How will the Australian Central Bank handle Fed rate cut?

While the IMF cuts growth on global scale, and US Fed Reserve cuts rates again, the Central Bank here in Australia is unlikely to move based on those factors.

The Australian Reserve Bank is unlikely to cut or hold key rates, even as economies slip and growth slows on a global scale.

The Reserve Bank of Australia will likely have no choice but to continue to focus on the current problem within Australia. That is the rising inflation costs there. The numbers out last week did not look promising with underlying inflation hitting 3.6 per cent. Many economists believe that inflation for the quarter ending in March will top 4.0 per cent.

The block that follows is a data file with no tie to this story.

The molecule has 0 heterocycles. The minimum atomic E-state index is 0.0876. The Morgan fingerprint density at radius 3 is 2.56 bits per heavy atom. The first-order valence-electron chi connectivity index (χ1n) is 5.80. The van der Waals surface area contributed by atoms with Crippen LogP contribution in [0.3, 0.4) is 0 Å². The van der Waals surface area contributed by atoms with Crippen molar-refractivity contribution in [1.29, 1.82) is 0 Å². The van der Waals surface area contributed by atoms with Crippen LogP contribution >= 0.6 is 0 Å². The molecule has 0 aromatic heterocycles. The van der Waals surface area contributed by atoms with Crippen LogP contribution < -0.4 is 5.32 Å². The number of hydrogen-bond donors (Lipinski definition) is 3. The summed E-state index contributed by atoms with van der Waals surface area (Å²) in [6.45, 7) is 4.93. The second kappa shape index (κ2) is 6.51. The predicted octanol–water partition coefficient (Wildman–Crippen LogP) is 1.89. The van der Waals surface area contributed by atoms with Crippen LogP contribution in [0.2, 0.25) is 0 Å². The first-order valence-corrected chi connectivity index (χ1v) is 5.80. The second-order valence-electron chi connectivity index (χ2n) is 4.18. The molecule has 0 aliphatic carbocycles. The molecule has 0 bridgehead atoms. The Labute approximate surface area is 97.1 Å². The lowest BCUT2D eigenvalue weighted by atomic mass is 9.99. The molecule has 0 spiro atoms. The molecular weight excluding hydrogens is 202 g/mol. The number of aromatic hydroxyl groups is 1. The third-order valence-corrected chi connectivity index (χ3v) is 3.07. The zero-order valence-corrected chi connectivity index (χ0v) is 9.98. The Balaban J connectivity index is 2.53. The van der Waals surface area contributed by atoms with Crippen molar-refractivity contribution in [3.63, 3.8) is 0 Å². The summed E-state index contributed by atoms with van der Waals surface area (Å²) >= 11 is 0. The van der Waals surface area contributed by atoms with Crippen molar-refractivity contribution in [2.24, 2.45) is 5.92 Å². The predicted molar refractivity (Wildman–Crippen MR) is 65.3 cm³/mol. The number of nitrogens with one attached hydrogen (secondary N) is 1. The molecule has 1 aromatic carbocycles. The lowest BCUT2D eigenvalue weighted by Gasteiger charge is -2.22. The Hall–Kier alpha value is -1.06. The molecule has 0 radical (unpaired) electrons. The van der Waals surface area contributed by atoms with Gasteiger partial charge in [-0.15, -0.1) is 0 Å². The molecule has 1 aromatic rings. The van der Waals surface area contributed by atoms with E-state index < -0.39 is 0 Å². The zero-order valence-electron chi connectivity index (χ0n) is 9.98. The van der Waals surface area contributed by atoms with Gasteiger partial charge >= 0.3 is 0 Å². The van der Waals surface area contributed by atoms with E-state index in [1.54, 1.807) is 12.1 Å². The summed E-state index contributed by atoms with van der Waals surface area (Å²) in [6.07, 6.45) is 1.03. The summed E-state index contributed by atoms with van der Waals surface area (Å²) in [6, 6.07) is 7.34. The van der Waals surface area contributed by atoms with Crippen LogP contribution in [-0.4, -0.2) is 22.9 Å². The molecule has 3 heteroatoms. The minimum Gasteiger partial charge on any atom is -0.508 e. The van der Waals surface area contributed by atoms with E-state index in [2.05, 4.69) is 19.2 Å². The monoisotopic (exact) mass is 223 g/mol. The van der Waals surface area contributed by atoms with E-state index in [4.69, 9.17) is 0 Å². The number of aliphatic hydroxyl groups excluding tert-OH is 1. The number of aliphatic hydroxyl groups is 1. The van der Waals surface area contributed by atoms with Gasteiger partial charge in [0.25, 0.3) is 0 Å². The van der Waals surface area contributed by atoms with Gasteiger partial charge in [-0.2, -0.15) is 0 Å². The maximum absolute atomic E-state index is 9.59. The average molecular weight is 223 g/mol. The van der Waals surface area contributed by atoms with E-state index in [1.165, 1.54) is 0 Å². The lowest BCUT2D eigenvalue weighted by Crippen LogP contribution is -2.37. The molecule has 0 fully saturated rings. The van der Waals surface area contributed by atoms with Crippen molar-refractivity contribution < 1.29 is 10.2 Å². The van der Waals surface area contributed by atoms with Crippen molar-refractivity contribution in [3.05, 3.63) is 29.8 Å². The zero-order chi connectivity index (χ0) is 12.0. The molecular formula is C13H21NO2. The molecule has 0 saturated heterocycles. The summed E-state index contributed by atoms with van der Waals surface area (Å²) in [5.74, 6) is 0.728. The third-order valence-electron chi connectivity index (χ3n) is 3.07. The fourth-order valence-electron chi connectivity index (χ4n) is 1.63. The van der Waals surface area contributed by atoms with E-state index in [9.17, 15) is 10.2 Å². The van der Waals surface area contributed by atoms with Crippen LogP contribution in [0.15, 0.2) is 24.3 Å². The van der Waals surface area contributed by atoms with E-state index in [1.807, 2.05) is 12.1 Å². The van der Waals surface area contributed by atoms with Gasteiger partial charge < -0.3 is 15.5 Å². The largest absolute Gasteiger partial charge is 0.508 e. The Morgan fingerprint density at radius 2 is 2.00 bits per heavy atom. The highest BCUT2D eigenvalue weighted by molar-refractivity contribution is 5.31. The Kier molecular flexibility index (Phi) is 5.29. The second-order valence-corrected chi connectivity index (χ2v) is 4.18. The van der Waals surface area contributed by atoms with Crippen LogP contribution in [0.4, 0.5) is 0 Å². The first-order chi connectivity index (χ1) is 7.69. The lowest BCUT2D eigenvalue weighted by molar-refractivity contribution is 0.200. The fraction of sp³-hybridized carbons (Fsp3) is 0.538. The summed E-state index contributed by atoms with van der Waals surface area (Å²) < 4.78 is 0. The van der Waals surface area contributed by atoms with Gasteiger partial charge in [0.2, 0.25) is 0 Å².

With these numbers in domestic inflation, the Reserve Bank of Australia has no choice but to work on improving monetary policy to respond to these costly figures.

The fact that the US Federal Reserve cut its key lending rate for the second time in two weeks can not play a significant role in the RBA's decision here, say most economists.

It is estimated, and reported by The Australian that interest rates will be raised next week by 25 basis points. This will increase the benchmark lending rate to 7 per cent.

The global economy does not look promising either with the International Monetary Fund (IMF) cutting the forecast for 2008 significantly for global growth, yesterday. The IMF predicts that GDP growth will only reach 4.1 per cent in 2008 rather than the original predication of 4.4 per cent. This is down even more so when you consider it against the outturn in 2007, which was 4.9 per cent. The main weakening factor here is the effect of the United States economic slowdown.

Regardless of these figures, it is evident that the only clear path for the Reserve Bank of Australia is to further raise interest rates to compensation for the rising inflation here.